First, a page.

SINGAPORE - Prime Minister Lee Hsien Loong said yesterday that the Malay-Muslim community has done well in Singapore's merit-based system and without affirmative action.
Speaking to 500 Muslim professionals at the Association of Muslim Professionals (AMP) convention, he said the community has done well overall despite problems such as drug abuse and a fall in home ownership rates in the last decade due to families suffering financial difficulties and break-ups, The Straits Times reported.
Higher household incomes, more young Malays entering tertiary institutions and fewer dropping out of school are among some accomplishments the community has achieved.
Not many communities in the world have made such progress, he said.
In his speech, Mr Lee also addressed a longstanding concern of how the Malay-Muslim community is faring relative to other communities.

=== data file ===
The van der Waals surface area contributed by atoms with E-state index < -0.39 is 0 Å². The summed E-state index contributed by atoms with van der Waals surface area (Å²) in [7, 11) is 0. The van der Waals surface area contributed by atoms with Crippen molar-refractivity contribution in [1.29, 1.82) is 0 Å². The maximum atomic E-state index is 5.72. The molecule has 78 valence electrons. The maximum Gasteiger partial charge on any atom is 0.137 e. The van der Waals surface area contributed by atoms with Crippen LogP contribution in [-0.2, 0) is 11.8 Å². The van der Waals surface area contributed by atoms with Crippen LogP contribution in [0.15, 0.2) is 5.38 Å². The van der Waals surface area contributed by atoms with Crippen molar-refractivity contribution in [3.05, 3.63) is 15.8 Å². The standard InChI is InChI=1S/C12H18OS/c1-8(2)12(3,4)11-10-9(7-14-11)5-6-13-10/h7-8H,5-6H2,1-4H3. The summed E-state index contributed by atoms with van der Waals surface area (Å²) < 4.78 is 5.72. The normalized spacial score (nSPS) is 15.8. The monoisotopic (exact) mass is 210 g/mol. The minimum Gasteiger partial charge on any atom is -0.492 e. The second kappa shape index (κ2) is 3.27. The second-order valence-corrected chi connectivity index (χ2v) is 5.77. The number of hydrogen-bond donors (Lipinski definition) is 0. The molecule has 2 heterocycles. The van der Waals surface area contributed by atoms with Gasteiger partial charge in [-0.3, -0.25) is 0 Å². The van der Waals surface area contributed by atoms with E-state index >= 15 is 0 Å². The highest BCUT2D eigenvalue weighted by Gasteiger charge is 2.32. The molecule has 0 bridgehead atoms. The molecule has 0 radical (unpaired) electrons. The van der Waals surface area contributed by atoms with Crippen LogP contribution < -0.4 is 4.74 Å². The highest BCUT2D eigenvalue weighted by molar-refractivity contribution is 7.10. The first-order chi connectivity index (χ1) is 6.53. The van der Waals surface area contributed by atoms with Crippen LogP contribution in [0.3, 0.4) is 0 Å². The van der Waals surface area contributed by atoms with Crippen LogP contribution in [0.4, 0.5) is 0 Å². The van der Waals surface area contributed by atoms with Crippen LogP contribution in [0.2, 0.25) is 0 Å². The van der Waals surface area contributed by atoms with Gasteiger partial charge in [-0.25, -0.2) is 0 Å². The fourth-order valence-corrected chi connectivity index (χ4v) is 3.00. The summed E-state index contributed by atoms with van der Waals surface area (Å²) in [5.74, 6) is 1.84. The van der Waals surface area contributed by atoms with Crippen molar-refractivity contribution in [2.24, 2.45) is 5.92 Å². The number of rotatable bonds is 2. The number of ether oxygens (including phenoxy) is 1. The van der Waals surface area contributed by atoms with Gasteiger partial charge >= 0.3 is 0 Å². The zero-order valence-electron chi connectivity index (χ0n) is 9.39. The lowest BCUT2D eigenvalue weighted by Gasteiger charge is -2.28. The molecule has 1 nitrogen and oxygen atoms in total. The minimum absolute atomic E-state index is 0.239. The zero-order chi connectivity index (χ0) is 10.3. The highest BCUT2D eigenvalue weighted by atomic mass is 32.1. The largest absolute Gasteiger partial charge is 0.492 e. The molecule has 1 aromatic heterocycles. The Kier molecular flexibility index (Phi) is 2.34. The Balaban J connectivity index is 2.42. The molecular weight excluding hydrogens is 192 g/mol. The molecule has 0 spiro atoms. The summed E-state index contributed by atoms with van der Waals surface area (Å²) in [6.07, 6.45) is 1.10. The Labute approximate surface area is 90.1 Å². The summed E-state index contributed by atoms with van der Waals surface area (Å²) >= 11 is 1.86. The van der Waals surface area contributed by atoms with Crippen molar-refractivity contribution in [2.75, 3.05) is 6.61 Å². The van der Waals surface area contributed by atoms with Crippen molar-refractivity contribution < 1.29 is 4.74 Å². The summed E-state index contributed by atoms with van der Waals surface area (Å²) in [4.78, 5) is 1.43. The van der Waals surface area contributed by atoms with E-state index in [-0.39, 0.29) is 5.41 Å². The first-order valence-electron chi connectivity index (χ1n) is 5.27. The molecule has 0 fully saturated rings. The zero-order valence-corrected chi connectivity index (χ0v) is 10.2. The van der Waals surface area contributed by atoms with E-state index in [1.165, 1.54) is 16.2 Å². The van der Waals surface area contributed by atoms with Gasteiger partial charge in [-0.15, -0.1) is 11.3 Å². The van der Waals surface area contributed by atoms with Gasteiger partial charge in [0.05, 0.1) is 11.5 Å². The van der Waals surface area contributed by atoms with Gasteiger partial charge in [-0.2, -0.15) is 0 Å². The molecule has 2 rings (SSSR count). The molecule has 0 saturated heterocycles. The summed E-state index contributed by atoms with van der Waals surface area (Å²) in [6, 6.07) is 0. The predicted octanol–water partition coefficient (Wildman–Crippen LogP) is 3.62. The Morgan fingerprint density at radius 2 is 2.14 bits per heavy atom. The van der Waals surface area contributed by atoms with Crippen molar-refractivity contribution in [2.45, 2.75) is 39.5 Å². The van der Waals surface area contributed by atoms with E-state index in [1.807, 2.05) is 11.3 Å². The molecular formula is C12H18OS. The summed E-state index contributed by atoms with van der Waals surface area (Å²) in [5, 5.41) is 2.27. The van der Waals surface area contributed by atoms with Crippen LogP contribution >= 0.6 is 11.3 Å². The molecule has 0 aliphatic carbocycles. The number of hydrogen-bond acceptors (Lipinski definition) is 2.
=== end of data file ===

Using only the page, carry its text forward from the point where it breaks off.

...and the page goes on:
The AMP had highlighted in a report released yesterday some worrying trends, such as the decline in personal median income among Malays in the last decade while incomes for other groups went up.
Mr Lee said it was better to concentrate on doing one's best and aim for steady growth rather than focus on the difference between the Malay community and the other communities as it "is a moving target".
The Prime Minister also gave his views on AMP's plan to set up a community forum aimed at repositioning Malay-Muslim organisations into groups that "engage a national, inter-ethnic, issue-oriented agenda".
While acknowledging AMP's belief that issues affecting Malay Muslims cut across communties and are national issues, he urged the AMP and other Malay Muslim organisations to "have a care if venturing into civil society issues which are not primarily to do with the Malay-Muslim community".
It may then lose focus on its primary task - tackling social and economic issues in the Malay Muslim community and improve the well-being of the community, he said.
He also reminded his audience that in Singapore, "we try very hard not to debate our national issues along ethnic issues".